Note that 49 CFR 173.29(c) does not exclude the requirement to train your HazMat Employees per 49 CFR 172, Subpart H.  Therefore any employee that prepares the empty packagings for shipment, completes or signs the shipping papers, or loads/unloads the empty packagings onto the vehicle must receive DOT Hazardous Materials Training.

You must also ensure compliance with the US EPA regulations for emptying the container (US EPA refers to it as a container, not a packaging) in order to ensure the residue is no longer a hazardous waste.  The applicable US EPA regulations can be found at 40 CFR 261.7.  If you generate any hazardous waste, you may be subject to the training requirements of 40 CFR 265.16 for any employees who handle hazardous waste or sign a hazardous waste manifest.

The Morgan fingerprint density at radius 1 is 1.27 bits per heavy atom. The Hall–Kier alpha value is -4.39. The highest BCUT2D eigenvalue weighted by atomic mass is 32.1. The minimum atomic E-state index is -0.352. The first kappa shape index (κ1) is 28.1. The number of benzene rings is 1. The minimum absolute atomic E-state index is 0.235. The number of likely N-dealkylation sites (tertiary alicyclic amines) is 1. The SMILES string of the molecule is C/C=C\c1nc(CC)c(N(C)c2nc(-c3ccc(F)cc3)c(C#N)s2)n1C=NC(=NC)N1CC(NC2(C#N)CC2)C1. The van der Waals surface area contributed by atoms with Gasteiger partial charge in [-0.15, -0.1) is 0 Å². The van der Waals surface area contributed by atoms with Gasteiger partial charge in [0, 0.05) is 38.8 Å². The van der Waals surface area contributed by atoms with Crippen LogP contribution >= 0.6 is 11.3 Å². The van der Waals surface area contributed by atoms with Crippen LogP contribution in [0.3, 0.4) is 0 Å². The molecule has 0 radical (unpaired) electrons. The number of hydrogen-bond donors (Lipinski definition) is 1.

If you are a shipper of empty packagings, then it is quite likely that you and perhaps several of your employees require triennial HazMat Employee training as required by the US DOT and annual RCRA Employee training per US EPA.  Attendance at any one of my training events meets both of these regulatory requirements in one day.  Check out my schedule to find a date and location convenient to you, or contact me to discuss on-site training for all of your employees for one low fee of $1,749.